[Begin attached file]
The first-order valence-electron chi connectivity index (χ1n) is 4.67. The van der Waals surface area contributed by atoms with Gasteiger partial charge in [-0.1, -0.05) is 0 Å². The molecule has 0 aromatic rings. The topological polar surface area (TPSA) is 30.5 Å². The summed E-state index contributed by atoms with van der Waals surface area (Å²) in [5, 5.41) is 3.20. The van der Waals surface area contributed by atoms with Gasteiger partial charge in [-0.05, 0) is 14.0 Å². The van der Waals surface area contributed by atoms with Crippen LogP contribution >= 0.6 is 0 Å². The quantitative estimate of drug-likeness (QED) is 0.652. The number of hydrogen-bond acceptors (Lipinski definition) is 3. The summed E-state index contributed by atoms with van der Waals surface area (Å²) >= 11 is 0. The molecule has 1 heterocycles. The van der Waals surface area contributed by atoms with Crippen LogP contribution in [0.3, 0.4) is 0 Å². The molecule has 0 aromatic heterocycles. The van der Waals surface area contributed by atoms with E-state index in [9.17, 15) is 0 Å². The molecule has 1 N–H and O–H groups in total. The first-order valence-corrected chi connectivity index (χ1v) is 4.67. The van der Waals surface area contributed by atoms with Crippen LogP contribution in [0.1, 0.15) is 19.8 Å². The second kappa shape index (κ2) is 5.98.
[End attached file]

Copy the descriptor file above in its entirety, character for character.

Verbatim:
The first-order valence-electron chi connectivity index (χ1n) is 4.67. The van der Waals surface area contributed by atoms with Gasteiger partial charge in [-0.1, -0.05) is 0 Å². The molecule has 0 aromatic rings. The topological polar surface area (TPSA) is 30.5 Å². The summed E-state index contributed by atoms with van der Waals surface area (Å²) in [5, 5.41) is 3.20. The van der Waals surface area contributed by atoms with Gasteiger partial charge in [-0.05, 0) is 14.0 Å². The van der Waals surface area contributed by atoms with Crippen LogP contribution >= 0.6 is 0 Å². The quantitative estimate of drug-likeness (QED) is 0.652. The number of hydrogen-bond acceptors (Lipinski definition) is 3. The summed E-state index contributed by atoms with van der Waals surface area (Å²) >= 11 is 0. The molecule has 1 heterocycles. The van der Waals surface area contributed by atoms with Crippen LogP contribution in [0.3, 0.4) is 0 Å². The molecule has 0 aromatic heterocycles. The van der Waals surface area contributed by atoms with E-state index in [9.17, 15) is 0 Å². The molecule has 1 N–H and O–H groups in total. The first-order valence-corrected chi connectivity index (χ1v) is 4.67. The van der Waals surface area contributed by atoms with Crippen LogP contribution in [0.1, 0.15) is 19.8 Å². The second kappa shape index (κ2) is 5.98.